Writings and observations

Boise street
The Idaho Historical Society is launching celebration of the Idaho Territorial Sesquicentennial – 150 years since the formation of Idaho Territory (the first major land mass with the name of Idaho), in 1863. This street scene from Boise in 1866 is one of several free photos available for download.

 

Little noted in current news, but – this is the year of Idaho’s territorial sesquicentennial; it marked the first real designation of a substantial land mass as “Idaho.”

Last week was a quiet week, but the political storms are just beginning to brew as legislatures in Washington, Oregon and Idaho get ready to gear back up into action.

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Briefings

rainey
Barrett Rainey
Second Thoughts

Suppose you get a bill from your credit card company. It shows a large balance due the end of the week. Deciding you should pay in full promptly, you get out pen and checkbook. You draw what looks like one of your usual checks, fill in the exact amount and drop it in the mailbox. Bill paid.
Yeah. Sure.

But, before you ashcan this example of substituting worthless paper for currency-of-the-realm to pay bills, consider what folks are tossing around in Washington, D.C. circles. And not all of ‘em elected incompetents.

We’ve hit the debt ceiling. Did it a couple weeks ago. Federal debt reached $16.394 trillion. That’s the current limit. The ceiling. So, until the zoo we used to call Congress fixes the problem, the Treasury Department is playing shell games with the loose change still available to pay bills. Even that slight-of-hand will have to stop about the first of March. Flat broke.

So – let’s have the folks at the U.S. Mint create a platinum coin in the exact amount of the national debt – $16.394 trillion. We’ll take that new coin down to the nearest bank and deposit same in the federal account that’s brimming over with red ink. Bill paid. Debt gone.

Crazy? Maybe. Legal. Yes.

Our federal laws allow the Secretary of the Treasury to do just that. The specific authorization was written many years ago to allow for creation of commemorative coins. But – the Secretary has blanket authority to “mint and issue platinum bullion coins and proof platinum coins” in any denomination and for any purpose desired. No congressional approval needed. No new laws necessary. Just do it!

While the President has carefully avoided comment, some of the folks at the “zoo-on-the-hill” are giving the idea some consideration. There’s even a petition on the White House website which says – in part – the $1 trillion coin “may seem like an unnecessarily extreme measure” though “no more absurd than playing political football with the U.S. – and global – economy at stake.”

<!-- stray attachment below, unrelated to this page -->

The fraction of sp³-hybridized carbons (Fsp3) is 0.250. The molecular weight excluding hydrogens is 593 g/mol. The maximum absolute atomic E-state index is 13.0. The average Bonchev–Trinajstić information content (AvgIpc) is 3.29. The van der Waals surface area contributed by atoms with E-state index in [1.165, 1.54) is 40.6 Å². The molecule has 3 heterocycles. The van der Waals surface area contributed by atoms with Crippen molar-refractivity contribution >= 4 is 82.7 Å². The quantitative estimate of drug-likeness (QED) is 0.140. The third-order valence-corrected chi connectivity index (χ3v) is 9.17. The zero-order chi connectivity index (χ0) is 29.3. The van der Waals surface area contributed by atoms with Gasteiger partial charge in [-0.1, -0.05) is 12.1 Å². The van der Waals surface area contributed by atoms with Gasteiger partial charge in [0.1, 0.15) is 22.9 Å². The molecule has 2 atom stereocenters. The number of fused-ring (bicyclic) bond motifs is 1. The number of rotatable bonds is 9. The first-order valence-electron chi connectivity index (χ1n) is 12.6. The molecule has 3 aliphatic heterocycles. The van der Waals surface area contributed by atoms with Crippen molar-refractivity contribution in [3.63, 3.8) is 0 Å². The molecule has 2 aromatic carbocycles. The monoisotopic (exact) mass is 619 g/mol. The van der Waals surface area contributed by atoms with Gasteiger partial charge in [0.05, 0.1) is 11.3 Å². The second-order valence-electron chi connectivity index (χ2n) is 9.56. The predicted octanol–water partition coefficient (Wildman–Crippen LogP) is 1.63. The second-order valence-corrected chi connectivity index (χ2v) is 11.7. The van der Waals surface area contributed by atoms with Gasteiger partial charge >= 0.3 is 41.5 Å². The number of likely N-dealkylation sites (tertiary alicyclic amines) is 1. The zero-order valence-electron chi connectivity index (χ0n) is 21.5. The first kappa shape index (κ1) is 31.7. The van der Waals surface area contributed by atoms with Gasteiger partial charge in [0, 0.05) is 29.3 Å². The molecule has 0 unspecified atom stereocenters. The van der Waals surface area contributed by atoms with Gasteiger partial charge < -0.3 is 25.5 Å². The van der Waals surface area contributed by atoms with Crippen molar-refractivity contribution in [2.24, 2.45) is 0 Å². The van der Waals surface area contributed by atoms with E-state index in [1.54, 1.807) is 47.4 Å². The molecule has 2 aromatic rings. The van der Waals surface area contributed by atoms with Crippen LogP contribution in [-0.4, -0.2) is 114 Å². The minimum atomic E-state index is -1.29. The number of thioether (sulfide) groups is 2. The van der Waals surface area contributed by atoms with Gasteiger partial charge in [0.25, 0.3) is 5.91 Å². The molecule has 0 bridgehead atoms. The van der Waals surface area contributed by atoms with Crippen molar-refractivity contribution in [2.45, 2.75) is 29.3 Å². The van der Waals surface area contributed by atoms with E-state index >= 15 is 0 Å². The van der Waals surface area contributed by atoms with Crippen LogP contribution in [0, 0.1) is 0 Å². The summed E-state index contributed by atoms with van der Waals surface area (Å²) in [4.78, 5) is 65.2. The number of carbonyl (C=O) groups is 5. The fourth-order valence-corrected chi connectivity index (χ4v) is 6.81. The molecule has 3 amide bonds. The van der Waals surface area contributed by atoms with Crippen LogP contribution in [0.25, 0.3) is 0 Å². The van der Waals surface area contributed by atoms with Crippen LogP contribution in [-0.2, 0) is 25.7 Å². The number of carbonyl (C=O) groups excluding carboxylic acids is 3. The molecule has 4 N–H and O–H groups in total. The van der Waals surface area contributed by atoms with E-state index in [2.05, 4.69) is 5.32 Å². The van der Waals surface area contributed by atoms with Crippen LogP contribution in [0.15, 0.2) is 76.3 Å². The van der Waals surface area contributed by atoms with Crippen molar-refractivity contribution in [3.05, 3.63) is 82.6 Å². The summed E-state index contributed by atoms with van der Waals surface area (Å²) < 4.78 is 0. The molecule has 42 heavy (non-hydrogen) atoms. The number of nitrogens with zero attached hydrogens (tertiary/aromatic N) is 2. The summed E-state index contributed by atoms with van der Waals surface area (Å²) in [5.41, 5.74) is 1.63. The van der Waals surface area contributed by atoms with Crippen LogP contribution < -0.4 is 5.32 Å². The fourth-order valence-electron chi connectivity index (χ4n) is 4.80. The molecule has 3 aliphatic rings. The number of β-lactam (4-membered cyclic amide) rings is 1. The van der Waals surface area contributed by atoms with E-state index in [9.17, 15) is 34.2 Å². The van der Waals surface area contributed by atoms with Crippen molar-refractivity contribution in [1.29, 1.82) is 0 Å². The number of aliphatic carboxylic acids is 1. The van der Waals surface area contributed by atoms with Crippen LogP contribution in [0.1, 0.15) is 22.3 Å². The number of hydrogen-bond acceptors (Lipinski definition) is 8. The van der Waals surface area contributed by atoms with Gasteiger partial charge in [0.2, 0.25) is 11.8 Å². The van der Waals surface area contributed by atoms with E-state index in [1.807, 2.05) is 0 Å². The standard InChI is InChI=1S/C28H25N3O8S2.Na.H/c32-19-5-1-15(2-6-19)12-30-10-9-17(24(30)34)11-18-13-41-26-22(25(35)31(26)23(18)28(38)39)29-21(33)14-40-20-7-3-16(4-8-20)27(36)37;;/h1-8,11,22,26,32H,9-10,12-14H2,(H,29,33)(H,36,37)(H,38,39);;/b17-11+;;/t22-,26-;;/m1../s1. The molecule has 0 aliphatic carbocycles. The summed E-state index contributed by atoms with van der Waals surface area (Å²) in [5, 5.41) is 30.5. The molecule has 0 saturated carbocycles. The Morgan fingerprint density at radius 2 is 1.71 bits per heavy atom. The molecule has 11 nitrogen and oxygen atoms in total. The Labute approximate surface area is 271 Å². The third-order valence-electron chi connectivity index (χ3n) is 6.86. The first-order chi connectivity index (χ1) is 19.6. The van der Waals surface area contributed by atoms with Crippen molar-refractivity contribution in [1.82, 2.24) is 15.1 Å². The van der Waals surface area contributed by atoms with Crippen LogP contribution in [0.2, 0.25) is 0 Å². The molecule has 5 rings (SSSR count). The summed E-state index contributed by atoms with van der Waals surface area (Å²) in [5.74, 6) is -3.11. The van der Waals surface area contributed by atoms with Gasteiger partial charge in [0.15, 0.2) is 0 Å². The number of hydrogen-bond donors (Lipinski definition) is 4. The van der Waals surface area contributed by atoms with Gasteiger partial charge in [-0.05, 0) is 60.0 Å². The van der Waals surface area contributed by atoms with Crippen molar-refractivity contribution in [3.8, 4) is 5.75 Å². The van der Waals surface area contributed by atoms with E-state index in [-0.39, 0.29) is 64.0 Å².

If that scheme – which is being taken seriously in some quarters (pardon the pun) – is not to your liking, former President Clinton has another idea. Just invoke the 14th amendment to our Constitution and let the current President raise the debt ceiling all by himself. The 14th was written after the Civil War and says – in part – “the validity of the public debt of the United States, authorized by law, including debts incurred for payment of pensions and bounties for services in suppressing insurrection or rebellion, shall not be questioned.”

Clinton says President Obama should just “do it.” When we went down this ridiculous road in 2011, Clinton said, if he were still in office, he’d have done it and “forced the courts to stop me.”

The current legal staff at the White House has looked at this scheme and is not convinced it’s a “good” idea. But it’s still an “active” idea.

If all this sounds like we’re living in the Land of Oz, it’s ‘cause we are. Our dysfunctional government – stalemated politics – anger and dissension – the ideological nuts – all have brought this nation to a political dead end. Getting anything done – especially the last couple of years – has meant using parliamentary gimmicks and goof-ball tactics. Neither party can control the legislative process. There’s no effective leadership to assure things get done. We haven’t even had an original government budget in more than a decade. Just those damned “continuing resolutions.” Patch-and-scratch. Keep propping things up. Steal from one pocket to fill the other.

Printing phony coins to pay real bills – using Civil War remedies to take care of complex, 21st Century national problems – ideas as weird and warped as the times we live in. And serious people are taking them – seriously.

The rest of the world watches us and wonders at our seemingly endless battles among ourselves. We’ve become more of a world curiosity than a world leader. We’re a productive, capable population – with an economy we know how to run – being constricted and hamstrung by our own government.

Abe Lincoln’s warning that this nation’s downfall – should it ever happen – would “come from within” is more and more on my mind these days. It should be on many more minds than just this ol’ fella..

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Rainey

carlson
Chris Carlson
Carlson Chronicles

The table just may start to be set for Idaho’s Second District Congressman, Mike Simpson, to become the next Speaker of the House of Representatives. Yes, the split in the House Republican Caucus started to show when one member cast a vote for Idaho’s 1st District Congressman, Raul Labrador, and Labrador himself refused to vote. Rep. Labrador, however, even though the darling of the Tea Party types, will never be
Speaker.